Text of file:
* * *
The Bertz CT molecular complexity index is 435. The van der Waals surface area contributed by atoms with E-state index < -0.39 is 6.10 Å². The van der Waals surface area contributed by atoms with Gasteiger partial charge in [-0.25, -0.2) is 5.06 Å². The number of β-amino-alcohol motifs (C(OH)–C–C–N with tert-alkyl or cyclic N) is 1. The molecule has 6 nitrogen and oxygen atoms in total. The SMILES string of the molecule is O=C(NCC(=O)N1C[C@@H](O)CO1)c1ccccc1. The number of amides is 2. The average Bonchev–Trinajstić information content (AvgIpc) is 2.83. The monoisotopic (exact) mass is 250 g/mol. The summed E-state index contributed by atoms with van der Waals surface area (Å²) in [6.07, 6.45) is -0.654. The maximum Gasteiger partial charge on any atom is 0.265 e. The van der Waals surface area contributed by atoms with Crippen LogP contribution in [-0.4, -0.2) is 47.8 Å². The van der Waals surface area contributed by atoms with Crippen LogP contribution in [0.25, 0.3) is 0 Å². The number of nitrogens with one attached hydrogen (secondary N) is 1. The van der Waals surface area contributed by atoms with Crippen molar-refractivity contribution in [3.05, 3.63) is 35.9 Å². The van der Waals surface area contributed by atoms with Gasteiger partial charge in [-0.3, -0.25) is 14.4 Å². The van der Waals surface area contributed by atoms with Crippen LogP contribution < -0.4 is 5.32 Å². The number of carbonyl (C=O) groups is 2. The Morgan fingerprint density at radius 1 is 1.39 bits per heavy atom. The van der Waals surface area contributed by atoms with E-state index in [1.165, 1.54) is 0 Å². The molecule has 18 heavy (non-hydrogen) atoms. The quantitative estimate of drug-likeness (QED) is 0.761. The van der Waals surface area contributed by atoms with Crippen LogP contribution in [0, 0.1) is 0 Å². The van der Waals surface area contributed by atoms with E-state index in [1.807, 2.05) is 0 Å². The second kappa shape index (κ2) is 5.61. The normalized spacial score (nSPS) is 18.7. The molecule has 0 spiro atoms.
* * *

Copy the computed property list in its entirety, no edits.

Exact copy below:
The Bertz CT molecular complexity index is 435. The van der Waals surface area contributed by atoms with E-state index < -0.39 is 6.10 Å². The van der Waals surface area contributed by atoms with Gasteiger partial charge in [-0.25, -0.2) is 5.06 Å². The number of β-amino-alcohol motifs (C(OH)–C–C–N with tert-alkyl or cyclic N) is 1. The molecule has 6 nitrogen and oxygen atoms in total. The SMILES string of the molecule is O=C(NCC(=O)N1C[C@@H](O)CO1)c1ccccc1. The number of amides is 2. The average Bonchev–Trinajstić information content (AvgIpc) is 2.83. The monoisotopic (exact) mass is 250 g/mol. The summed E-state index contributed by atoms with van der Waals surface area (Å²) in [6.07, 6.45) is -0.654. The maximum Gasteiger partial charge on any atom is 0.265 e. The van der Waals surface area contributed by atoms with Crippen LogP contribution in [-0.4, -0.2) is 47.8 Å². The van der Waals surface area contributed by atoms with Crippen LogP contribution in [0.25, 0.3) is 0 Å². The number of nitrogens with one attached hydrogen (secondary N) is 1. The van der Waals surface area contributed by atoms with Crippen molar-refractivity contribution in [3.05, 3.63) is 35.9 Å². The van der Waals surface area contributed by atoms with Gasteiger partial charge in [-0.3, -0.25) is 14.4 Å². The van der Waals surface area contributed by atoms with Crippen LogP contribution < -0.4 is 5.32 Å². The number of carbonyl (C=O) groups is 2. The Morgan fingerprint density at radius 1 is 1.39 bits per heavy atom. The van der Waals surface area contributed by atoms with E-state index in [1.165, 1.54) is 0 Å². The molecule has 18 heavy (non-hydrogen) atoms. The quantitative estimate of drug-likeness (QED) is 0.761. The van der Waals surface area contributed by atoms with Crippen LogP contribution in [0, 0.1) is 0 Å². The van der Waals surface area contributed by atoms with E-state index in [1.807, 2.05) is 0 Å². The second kappa shape index (κ2) is 5.61. The normalized spacial score (nSPS) is 18.7. The molecule has 0 spiro atoms.